The newest issue of City Beat has a cover article about the Ludlow Garage concert hall that Jim Tarbell founded back in 1969. It lasted for three years and featured a great number of up & coming rock acts at the time. The venue last for about three years.
I had always heard that Tarbell had recorded everyone who played there. Some years ago, Polydor released a CD of the Allman Brothers Band Live at the Ludlow Garage. The club was dubbed, as the article says, as the Filmore of the Midwest.
Now with the 40th anniversary and in conjunction with the Cincy Blues Festival, a 2 CD set of recordings from the clubs history will be released. This is very exciting and you should catch quite a number of acts, some in their nascent stages.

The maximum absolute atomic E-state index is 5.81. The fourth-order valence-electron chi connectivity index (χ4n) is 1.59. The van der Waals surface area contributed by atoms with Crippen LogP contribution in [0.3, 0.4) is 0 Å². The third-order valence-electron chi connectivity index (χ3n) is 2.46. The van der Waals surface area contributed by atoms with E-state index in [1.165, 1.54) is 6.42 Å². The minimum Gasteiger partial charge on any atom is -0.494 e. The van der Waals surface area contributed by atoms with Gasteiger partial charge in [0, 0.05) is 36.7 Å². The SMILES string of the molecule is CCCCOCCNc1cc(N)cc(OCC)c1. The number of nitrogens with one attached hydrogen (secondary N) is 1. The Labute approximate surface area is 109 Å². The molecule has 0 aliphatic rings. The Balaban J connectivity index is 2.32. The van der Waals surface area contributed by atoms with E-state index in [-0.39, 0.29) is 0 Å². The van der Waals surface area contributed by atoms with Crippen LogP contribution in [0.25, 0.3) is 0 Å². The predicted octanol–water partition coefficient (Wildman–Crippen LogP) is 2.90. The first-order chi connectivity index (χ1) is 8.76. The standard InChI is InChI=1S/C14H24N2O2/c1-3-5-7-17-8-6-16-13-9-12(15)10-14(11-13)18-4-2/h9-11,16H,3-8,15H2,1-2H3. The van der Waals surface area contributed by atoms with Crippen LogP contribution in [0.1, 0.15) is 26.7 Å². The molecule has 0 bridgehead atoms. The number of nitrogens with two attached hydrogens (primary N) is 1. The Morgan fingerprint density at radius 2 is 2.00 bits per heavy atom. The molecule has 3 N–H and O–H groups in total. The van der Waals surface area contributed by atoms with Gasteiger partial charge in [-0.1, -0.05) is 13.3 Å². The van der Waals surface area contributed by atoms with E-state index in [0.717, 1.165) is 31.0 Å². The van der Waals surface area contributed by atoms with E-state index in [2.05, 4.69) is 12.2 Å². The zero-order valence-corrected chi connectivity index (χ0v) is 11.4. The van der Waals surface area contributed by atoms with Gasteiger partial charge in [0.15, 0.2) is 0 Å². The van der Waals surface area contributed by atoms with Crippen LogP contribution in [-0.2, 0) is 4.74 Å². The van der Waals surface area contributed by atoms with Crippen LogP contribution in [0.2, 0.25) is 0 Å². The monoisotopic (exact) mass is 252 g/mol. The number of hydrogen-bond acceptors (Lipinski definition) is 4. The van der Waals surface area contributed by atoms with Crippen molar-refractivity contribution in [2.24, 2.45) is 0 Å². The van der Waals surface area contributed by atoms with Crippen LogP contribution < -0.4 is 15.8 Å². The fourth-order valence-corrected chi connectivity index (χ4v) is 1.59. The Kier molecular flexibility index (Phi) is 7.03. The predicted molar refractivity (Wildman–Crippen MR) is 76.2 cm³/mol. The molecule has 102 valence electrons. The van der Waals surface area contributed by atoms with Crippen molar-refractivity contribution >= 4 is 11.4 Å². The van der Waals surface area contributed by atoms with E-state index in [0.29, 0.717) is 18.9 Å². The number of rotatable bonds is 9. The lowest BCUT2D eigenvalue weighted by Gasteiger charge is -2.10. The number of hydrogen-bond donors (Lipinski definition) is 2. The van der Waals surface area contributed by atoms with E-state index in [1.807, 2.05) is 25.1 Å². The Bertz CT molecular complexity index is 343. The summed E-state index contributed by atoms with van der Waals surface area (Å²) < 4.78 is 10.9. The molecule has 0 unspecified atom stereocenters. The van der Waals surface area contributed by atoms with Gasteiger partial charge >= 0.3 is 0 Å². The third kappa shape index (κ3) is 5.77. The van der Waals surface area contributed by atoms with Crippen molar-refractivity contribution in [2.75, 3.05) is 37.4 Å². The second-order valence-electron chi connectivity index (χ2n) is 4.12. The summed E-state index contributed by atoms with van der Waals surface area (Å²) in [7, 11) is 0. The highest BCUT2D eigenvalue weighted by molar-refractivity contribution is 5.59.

The garage opened just as I was starting high school and closed before I got to the stage where my parents wouldn't have freaked out about me going down to Clifton ("stay away from Calhoun Street!"). I was able to catch an act or two at Reflections on Vine Street in Clifton and later, a club that was open very briefly downtown on 8th or 9th Street (which is on the north side of City Hall), but I can't remember it's name. At Reflections I saw Seatrain, the first time I'd ever seen an electric violin played.
Of the CD, the article says:
This week’s release of live recordings from the Garage wonderfully captures the era’s diverse musical spirit. There’s a trippy, improv feel on almost all the tracks from such artists as Santana, Taj Mahal, NRBQ, Commander Cody, Herbie Mann and the Staple Singers. And there’s a haunting version of the Allman Brothers’ “Dreams” with Duane Allman flashing his finest otherworldly guitar licks.
I guess I'll be stopping at Shake It Records on Monday.
Larry Goshorn on the left, then of Sacred Mushroom, later of Pure Prairie League and Jim Tarbell on the right.